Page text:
Singleton is a very popular design pattern as it is proven to have some advantages compared to global variables, the Gang of four book listed the following benefits of using singleton:
- Controlled access to sole instance.
- Reduced name space.
- Permits refinement of operations and representation.
- Permits a variable number of instances.
- More flexible than class operations.
Web application developers often find it useful as a form of caching mechanism using it to hold some data that needs to be accessed so often that that fetching it from the database might be a performance overhead, example of that might be access token for API authorization.
But Singleton have often been described as an software Anti Pattern mainly because of of its unpredictable nature. The primary properties of a singleton is
- There must be exactly one instance of a class.
The single instance must be accessible to clients from a well-known access point. The implication of the first property is that a singleton must class must be properly implemented such that multiple instances of that class should not exist, this is usually not the case as there are many reasons why multiple instances of your singleton class might exist, here are some reasons:
- Multi threading: If your singleton class is not properly implemented with lock and synchronization then when it is accessed from multiple threads different instances would be created.
- Class loaders: If your Singleton is loaded by different class loaders then the it would have multiple instances.
- Shared Server: If your application is running on a shared server then different instances of your application can be spurned to serve your requests. The article the article Simply Singleton describes how you can overcome 1 and 2 above but those methods have their own implications, problem 3 is the major reason why I would not recommend using Singleton to hold data that is important to the business logic of your application.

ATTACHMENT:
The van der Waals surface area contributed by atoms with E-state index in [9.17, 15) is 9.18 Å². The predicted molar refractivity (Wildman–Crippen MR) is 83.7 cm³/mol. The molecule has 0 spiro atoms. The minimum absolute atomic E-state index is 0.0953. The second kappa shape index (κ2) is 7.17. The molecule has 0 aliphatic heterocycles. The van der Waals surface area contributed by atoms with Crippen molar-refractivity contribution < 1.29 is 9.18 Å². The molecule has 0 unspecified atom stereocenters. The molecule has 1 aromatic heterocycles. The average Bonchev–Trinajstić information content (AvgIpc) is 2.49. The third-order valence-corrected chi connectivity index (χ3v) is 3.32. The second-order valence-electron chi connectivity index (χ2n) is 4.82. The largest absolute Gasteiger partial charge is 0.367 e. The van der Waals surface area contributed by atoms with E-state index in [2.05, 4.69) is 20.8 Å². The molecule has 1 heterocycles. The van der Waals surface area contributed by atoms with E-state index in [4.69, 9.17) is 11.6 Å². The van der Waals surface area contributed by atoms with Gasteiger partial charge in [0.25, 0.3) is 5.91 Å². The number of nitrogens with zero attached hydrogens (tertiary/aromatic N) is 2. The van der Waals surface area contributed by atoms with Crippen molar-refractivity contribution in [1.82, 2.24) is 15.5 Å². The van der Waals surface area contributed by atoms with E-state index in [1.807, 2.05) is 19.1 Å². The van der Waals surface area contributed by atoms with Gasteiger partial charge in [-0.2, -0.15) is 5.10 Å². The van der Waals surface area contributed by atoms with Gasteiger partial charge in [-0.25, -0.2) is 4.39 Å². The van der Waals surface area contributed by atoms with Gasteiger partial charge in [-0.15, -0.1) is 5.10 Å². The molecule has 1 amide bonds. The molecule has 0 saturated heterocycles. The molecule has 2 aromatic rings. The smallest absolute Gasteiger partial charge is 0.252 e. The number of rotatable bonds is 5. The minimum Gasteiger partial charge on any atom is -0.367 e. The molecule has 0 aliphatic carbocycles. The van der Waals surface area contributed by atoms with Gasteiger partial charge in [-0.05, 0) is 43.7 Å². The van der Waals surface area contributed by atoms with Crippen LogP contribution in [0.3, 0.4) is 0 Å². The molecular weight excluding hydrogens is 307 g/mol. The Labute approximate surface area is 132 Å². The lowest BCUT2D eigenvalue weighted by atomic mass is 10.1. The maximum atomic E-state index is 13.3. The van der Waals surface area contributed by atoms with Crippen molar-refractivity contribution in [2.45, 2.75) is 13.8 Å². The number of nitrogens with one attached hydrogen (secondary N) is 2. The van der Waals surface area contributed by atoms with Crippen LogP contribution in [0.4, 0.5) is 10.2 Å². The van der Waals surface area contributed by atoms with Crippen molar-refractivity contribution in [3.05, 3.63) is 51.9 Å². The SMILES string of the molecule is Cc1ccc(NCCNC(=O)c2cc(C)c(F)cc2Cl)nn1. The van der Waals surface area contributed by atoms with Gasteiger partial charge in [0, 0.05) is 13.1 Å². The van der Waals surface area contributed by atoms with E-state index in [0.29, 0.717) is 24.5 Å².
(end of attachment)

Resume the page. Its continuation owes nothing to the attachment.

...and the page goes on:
Recently I was working on a project where the authorization token to access the APIs for different user was stored in a singleton class like this
the ConcurrentHashMap is used to store the user token information and then since it is assumed that there is just one instance of this class the hashmap would always give the correct data for authorization.
The bug in this code is not obvious when a single instance of your application is running (this was our case as we had configured our Google App Engine application to use just one instance in our test environment since it was running in the flexible environment where Google does not automatically manage the instance up and down time) but after we allowed multiple instance of our application to run at the same time then we had multiple instances of our singleton class so while the access token might be set in INSTANCE1 the instance serving our request might be INSTANCE2 and then the client would get the error that the token is not found on the server. In some cloud framework like Google App Engine standard environment, when your application is not serving request, its instances could be shut down to dynamically to save cost so when your singleton class is re-instantiated then all the data would be gone.
If you have data that has to be accessed often you could use a cache system like Redis Lab to cache the data. The google app engine standard environment also has its own Memcache for use cases like this.
So if you are not absolutely sure that your singleton would have one and only one instance then you should not use it to handle data that has to do with the business logic of your application.